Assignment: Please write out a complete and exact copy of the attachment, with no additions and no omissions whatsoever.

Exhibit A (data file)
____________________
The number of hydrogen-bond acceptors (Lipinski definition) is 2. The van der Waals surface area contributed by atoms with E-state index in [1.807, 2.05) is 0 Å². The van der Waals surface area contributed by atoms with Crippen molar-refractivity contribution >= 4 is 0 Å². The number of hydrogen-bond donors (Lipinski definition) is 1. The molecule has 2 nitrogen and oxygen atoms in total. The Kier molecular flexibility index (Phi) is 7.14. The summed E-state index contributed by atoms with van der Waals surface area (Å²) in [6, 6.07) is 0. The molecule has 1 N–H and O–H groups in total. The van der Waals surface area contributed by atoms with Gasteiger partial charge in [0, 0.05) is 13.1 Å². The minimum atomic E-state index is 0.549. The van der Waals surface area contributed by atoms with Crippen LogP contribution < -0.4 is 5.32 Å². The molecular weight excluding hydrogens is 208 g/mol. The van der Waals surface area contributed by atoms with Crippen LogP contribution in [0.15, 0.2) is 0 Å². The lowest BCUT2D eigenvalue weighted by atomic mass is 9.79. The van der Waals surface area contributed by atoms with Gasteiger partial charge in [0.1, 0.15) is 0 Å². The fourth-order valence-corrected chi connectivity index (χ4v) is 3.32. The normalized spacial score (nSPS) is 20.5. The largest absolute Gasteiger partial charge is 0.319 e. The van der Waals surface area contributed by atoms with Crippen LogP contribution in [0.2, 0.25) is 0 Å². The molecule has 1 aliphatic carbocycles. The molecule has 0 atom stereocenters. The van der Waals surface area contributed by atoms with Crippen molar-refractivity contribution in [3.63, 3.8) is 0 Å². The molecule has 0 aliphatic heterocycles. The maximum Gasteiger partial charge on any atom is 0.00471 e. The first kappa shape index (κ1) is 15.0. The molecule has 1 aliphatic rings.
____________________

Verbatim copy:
The number of hydrogen-bond acceptors (Lipinski definition) is 2. The van der Waals surface area contributed by atoms with E-state index in [1.807, 2.05) is 0 Å². The van der Waals surface area contributed by atoms with Crippen molar-refractivity contribution >= 4 is 0 Å². The number of hydrogen-bond donors (Lipinski definition) is 1. The molecule has 2 nitrogen and oxygen atoms in total. The Kier molecular flexibility index (Phi) is 7.14. The summed E-state index contributed by atoms with van der Waals surface area (Å²) in [6, 6.07) is 0. The molecule has 1 N–H and O–H groups in total. The van der Waals surface area contributed by atoms with Gasteiger partial charge in [0, 0.05) is 13.1 Å². The minimum atomic E-state index is 0.549. The van der Waals surface area contributed by atoms with Crippen LogP contribution < -0.4 is 5.32 Å². The molecular weight excluding hydrogens is 208 g/mol. The van der Waals surface area contributed by atoms with Crippen LogP contribution in [0.15, 0.2) is 0 Å². The lowest BCUT2D eigenvalue weighted by atomic mass is 9.79. The van der Waals surface area contributed by atoms with Gasteiger partial charge in [0.1, 0.15) is 0 Å². The fourth-order valence-corrected chi connectivity index (χ4v) is 3.32. The normalized spacial score (nSPS) is 20.5. The largest absolute Gasteiger partial charge is 0.319 e. The van der Waals surface area contributed by atoms with Crippen LogP contribution in [0.2, 0.25) is 0 Å². The molecule has 1 aliphatic carbocycles. The molecule has 0 atom stereocenters. The van der Waals surface area contributed by atoms with Crippen molar-refractivity contribution in [3.63, 3.8) is 0 Å². The molecule has 0 aliphatic heterocycles. The maximum Gasteiger partial charge on any atom is 0.00471 e. The first kappa shape index (κ1) is 15.0. The molecule has 1 aliphatic rings.